June 16 (Bloomberg) -- Senator Edward Markey is taking a new tack in his fight to block U.S. natural gas exports, now suggesting such sales are illegal.
In a letter to Commerce Secretary Penny Pritzker, the Massachusetts Democrat said a 1975 law barred overseas sales of oil and natural gas, unless such sales were exempt from the ban under rules adopted by the agency.
While regulators moved to stop most crude sales to foreign countries, they never issued regulations for natural gas. Markey says the lapse probably violates rules setting a timeframe for implementing laws passed by Congress. If his push succeeds, pending applications for exporting natural gas could face further delays and tighter restrictions.
“We should ensure that these American resources benefit American consumers, our economy and our national security,” Markey wrote. He asked Pritzker to set out a plan for correcting the oversight and issuing export rules for gas.
His effort to stop the sales may be a longshot. Exports of natural gas have broad support in Congress, where members have called for speedier permit approvals to undermine Russia’s influence after its annexation of Ukraine’s Crimea region. President Barack Obama said more U.S. exports could be good for Europe, which gets about 30 percent of its gas from Russia.
The Commerce Department “has received the request and will look into the issue as appropriate,” Marni Goldberg, a spokeswoman, said in an e-mail. A spokeswoman for the Energy Department declined to comment.
Exporting natural gas and oil has only recently become a political issue, amid a surge in domestic production tied to hydraulic fracturing. In fracking, drillers shoot water, sand and chemicals underground to break apart rock formations trapping natural gas and oil.
A decade ago, companies were building terminals to import natural gas to meet U.S. needs. Now the Energy Department is reviewing 26 applications from companies seeking to export the gas.
The department has approved seven projects, with Cheniere Energy Inc.’s Sabine Pass in Louisiana so far the only terminal to also win the needed safety and environmental approvals from the Federal Energy Regulatory Commission.
Lawmakers including House Speaker John Boehner, an Ohio Republican, have called on the U.S. to expedite natural gas exports as a way to blunt Russia’s influence in eastern Europe. Markey has introduced legislation restricting such sales.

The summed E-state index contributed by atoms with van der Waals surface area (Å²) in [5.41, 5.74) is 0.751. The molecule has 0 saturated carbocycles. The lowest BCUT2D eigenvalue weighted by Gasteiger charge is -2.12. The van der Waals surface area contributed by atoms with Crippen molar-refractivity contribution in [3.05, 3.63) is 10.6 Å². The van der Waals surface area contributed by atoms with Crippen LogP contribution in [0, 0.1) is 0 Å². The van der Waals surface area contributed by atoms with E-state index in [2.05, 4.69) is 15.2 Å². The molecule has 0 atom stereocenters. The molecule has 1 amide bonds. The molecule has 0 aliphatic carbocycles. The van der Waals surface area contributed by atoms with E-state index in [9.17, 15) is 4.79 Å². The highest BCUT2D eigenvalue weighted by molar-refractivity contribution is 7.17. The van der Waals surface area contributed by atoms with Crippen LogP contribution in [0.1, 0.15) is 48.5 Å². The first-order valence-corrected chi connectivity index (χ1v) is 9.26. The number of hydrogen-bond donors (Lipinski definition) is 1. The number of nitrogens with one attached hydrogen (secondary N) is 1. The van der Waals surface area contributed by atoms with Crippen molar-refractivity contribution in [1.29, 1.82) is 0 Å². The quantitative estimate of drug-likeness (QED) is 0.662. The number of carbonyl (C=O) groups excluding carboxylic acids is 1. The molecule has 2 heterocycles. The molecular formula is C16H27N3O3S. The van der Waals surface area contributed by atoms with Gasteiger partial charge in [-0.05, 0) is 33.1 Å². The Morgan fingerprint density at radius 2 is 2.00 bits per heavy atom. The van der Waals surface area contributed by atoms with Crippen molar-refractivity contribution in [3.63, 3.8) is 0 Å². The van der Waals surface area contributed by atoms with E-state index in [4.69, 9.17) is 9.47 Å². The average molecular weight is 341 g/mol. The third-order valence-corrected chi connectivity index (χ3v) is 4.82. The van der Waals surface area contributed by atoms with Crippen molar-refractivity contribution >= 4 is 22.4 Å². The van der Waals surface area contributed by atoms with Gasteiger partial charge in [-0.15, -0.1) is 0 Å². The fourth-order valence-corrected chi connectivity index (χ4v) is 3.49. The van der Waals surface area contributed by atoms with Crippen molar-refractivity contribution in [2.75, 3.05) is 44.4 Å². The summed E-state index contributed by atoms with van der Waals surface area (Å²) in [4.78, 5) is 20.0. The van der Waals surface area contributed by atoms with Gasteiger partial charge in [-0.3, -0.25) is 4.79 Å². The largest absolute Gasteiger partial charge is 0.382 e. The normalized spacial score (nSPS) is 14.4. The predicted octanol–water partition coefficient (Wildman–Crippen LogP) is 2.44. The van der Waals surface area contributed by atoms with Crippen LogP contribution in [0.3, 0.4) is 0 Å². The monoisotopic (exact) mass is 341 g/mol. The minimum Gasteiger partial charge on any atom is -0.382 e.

Now he’s says the restrictions were part of the 1975 Energy and Policy Conservation Act, passed in response to the Arab oil embargo that pinched supplies and raised domestic gasoline prices.
The law gives the president the authority to exempt the export ban when sales are deemed to be in the national interest. The Commerce Department issued rules providing narrow exceptions to crude oil exports.
Natural gas apparently never faced similar limits. That was little consequence because just a few companies sought to export the fossil fuel. Sales to Mexico and Canada did occur.
Record gas production though has renewed interest in the fuel. The Energy Department, which took authority for natural gas exports from the Commerce Department, says it’s reviewing the applications under a different law, the 1938 Natural Gas Act.
The agency has commissioned economic analyses that have found exports will be a net benefit to the U.S. economy. It’s updating that study to estimate the impacts of exporting more than 12 billion cubic feet of gas a day. The department has approved applications to export more than 9 billion cubic feet of gas a day to countries without free-trade agreements.
The U.S. uses more than 60 billion cubic feet of gas a day.
Exports to countries with those trade deals are approved after a nominal review.
The department didn’t respond to a request to comment on Markey’s letter.
Companies such as Exxon Mobil Corp. and Continental Resources Inc. also want Congress to lift the ban on exports, saying it will encourage more domestic production, creating jobs and benefiting the economy. Congress isn’t considering legislation to lift that restriction.
--With assistance from Brian Wingfield in Washington.